By keeping a one-metre gap for each mile per hour of your speed, or applying the ‘two-second rule’ you will do a lot to reduce your risk. Another major benefit of maintaining a safe distance is that it will give you plenty of time and space for safe, well planned lane changes – it’s estimated that up to 25% of motorway accidents are caused by reckless or late lane change manoeuvres.

The British climate…

The problem with vehicle separation becomes even worse in poor weather conditions. On a wet road your stopping distance will often double, but that’s only part of the problem. In order to achieve this stopping distance, your wheels need to be in contact with the road surface.

Because of the width of motorway carriageways it is not possible to achieve the same degree of camber that is found on narrower roads; this means that in a heavy rainstorm, water will not drain as quickly and there is a possibility of standing water – this can cause your front wheels to lose their grip on the road surface (aquaplaning). Stay safe in the wet by reducing your speed, doubling your separation distance and turning off cruise control.

One of the biggest motorway killers is fog, or rather the way that some drivers behave in foggy conditions. It never ceases to amaze me that despite at least one major fog smash making the headlines every year, drivers still hurtle along foggy motorways as if it were a bright summers day! My best advice about driving in motorway fog is “Don’t”.

Stay alert!

As cars become more sophisticated, the potential for driver distraction is perhaps greater than ever before. Mobile phones, global positioning systems, route finders, sophisticated in-car entertainment, etc., all require the driver’s attention; however, tiredness remains one of the most dangerous blocks to motorway concentration.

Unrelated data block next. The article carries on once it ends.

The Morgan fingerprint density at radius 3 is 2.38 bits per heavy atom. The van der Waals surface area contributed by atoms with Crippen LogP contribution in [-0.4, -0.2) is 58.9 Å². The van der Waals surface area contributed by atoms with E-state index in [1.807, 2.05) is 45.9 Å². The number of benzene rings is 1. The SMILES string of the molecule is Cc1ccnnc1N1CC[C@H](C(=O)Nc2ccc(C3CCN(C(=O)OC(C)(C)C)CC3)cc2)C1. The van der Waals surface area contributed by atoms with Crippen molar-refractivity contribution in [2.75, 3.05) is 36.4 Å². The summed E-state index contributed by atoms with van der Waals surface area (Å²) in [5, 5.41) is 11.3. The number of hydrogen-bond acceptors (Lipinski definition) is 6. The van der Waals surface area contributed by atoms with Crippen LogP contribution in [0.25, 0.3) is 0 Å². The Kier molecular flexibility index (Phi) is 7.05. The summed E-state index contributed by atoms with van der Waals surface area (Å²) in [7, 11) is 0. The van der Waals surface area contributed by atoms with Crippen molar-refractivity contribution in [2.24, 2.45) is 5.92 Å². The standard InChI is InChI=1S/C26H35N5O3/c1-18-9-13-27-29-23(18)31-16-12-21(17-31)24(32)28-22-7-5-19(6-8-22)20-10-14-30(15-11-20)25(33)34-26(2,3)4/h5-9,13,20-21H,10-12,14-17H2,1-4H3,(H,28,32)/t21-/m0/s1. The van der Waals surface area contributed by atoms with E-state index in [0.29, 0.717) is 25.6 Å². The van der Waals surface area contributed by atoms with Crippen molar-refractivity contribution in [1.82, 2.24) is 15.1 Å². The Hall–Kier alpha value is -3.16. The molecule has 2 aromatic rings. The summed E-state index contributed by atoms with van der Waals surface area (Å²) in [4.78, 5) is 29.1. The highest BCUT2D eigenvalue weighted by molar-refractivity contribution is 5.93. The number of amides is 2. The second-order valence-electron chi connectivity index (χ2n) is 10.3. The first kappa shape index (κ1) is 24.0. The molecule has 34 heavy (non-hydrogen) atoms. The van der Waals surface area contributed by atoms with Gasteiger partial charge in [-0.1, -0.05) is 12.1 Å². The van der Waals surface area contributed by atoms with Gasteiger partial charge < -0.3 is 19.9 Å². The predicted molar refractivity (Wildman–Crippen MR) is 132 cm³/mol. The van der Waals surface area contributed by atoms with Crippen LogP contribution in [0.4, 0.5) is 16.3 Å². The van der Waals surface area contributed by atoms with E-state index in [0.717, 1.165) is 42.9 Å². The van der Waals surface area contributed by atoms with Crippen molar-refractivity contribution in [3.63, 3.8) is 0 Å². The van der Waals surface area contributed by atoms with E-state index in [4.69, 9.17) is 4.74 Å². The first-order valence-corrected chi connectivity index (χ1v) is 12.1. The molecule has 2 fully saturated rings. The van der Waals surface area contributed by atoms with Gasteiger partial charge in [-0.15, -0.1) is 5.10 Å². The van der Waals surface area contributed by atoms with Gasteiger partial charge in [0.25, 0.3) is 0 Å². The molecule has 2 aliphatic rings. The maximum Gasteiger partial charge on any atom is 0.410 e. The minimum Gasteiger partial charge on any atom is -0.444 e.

Tiredness kills tired

Many of our motorways now have signs reminding us that: ‘Tiredness kills – Take a break’. The causes of sleepiness vary from driver to driver but no one is immune. It could be the heavy meal and couple of drinks you had earlier, or medication from a doctor or pharmacy (many over-the-counter medicines cause drowsiness). Long straight stretches of motorway result in some drivers succumbing to the hypnotic effect of the white lines flashing by, especially if they are bored or tired.

If you feel drowsy, pull off the motorway at the next exit or service area for a break. A caffeinated drink and a twenty-minute catnap will help to keep you to recover.


If you do pull in for a break don’t make the same mistake as the German tourist who was stopped by the Wiltshire Police after driving for 30 miles without realising that he had left his wife behind at the service station. (Nice try!)

Hard Luck!

Sometimes, because of breakdowns or other emergencies, drivers are forced to park on the motorway. It’s very important to keep your wits about you in this situation and (unlike the man who was found trying to change a wheel in the outside lane of the M1) get off the main carriageway to a place of safety – namely, the hard shoulder. This is one of the first rules taught in driving instructor training about motorway lessons.

Hard Shoulder mway_breakdown2

Although I refer to the hard shoulder as a place of safety, it is actually one of the riskiest places on the motorway. If you are forced to stop on the hard shoulder, switch on your hazard lights, inform the authorities immediately and stay well clear of your vehicle while waiting for help.

Even if you can fix the problem yourself, for example changing a wheel, you will be a lot safer if there is a conspicuous police or breakdown patrol vehicle providing a protective shield behind your car.

So … Remember the basic survival rules for driving on the motorway:

Keep your distance
Check your speed in poor weather conditions
Stay alert at all times